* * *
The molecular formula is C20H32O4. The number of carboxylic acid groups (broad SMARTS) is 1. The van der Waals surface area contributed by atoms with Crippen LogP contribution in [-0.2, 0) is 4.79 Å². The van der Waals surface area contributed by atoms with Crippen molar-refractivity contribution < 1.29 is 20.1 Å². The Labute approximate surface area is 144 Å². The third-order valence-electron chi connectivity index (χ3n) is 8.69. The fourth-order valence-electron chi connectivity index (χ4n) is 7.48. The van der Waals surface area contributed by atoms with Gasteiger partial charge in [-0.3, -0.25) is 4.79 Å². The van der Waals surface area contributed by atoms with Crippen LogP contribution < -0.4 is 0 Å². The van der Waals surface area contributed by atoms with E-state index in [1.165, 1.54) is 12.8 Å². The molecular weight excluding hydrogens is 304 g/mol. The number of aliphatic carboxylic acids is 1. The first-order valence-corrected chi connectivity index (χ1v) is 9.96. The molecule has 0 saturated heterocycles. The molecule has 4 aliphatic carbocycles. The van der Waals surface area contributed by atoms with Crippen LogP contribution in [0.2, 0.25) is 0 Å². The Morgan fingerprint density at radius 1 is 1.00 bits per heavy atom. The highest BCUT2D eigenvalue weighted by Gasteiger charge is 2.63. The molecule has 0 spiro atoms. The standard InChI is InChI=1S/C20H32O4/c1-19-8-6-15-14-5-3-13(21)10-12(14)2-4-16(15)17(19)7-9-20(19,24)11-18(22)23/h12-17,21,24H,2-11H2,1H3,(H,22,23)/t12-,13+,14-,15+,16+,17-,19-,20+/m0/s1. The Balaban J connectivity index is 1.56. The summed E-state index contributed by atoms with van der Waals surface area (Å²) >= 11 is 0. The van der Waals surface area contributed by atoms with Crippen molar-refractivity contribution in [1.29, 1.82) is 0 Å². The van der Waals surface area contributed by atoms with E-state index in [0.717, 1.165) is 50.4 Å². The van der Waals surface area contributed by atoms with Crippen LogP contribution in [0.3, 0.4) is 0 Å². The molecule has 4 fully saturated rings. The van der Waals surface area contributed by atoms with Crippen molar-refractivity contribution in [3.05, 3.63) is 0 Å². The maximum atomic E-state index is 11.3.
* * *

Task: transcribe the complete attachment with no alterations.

The molecular formula is C20H32O4. The number of carboxylic acid groups (broad SMARTS) is 1. The van der Waals surface area contributed by atoms with Crippen LogP contribution in [-0.2, 0) is 4.79 Å². The van der Waals surface area contributed by atoms with Crippen molar-refractivity contribution < 1.29 is 20.1 Å². The Labute approximate surface area is 144 Å². The third-order valence-electron chi connectivity index (χ3n) is 8.69. The fourth-order valence-electron chi connectivity index (χ4n) is 7.48. The van der Waals surface area contributed by atoms with Gasteiger partial charge in [-0.3, -0.25) is 4.79 Å². The van der Waals surface area contributed by atoms with Crippen LogP contribution < -0.4 is 0 Å². The van der Waals surface area contributed by atoms with E-state index in [1.165, 1.54) is 12.8 Å². The molecular weight excluding hydrogens is 304 g/mol. The number of aliphatic carboxylic acids is 1. The first-order valence-corrected chi connectivity index (χ1v) is 9.96. The molecule has 0 saturated heterocycles. The molecule has 4 aliphatic carbocycles. The van der Waals surface area contributed by atoms with Crippen LogP contribution in [0.2, 0.25) is 0 Å². The Morgan fingerprint density at radius 1 is 1.00 bits per heavy atom. The highest BCUT2D eigenvalue weighted by Gasteiger charge is 2.63. The molecule has 0 spiro atoms. The standard InChI is InChI=1S/C20H32O4/c1-19-8-6-15-14-5-3-13(21)10-12(14)2-4-16(15)17(19)7-9-20(19,24)11-18(22)23/h12-17,21,24H,2-11H2,1H3,(H,22,23)/t12-,13+,14-,15+,16+,17-,19-,20+/m0/s1. The Balaban J connectivity index is 1.56. The summed E-state index contributed by atoms with van der Waals surface area (Å²) >= 11 is 0. The van der Waals surface area contributed by atoms with Crippen molar-refractivity contribution in [1.29, 1.82) is 0 Å². The van der Waals surface area contributed by atoms with E-state index in [0.717, 1.165) is 50.4 Å². The van der Waals surface area contributed by atoms with Crippen LogP contribution in [0.3, 0.4) is 0 Å². The molecule has 4 fully saturated rings. The van der Waals surface area contributed by atoms with Crippen molar-refractivity contribution in [3.05, 3.63) is 0 Å². The maximum atomic E-state index is 11.3.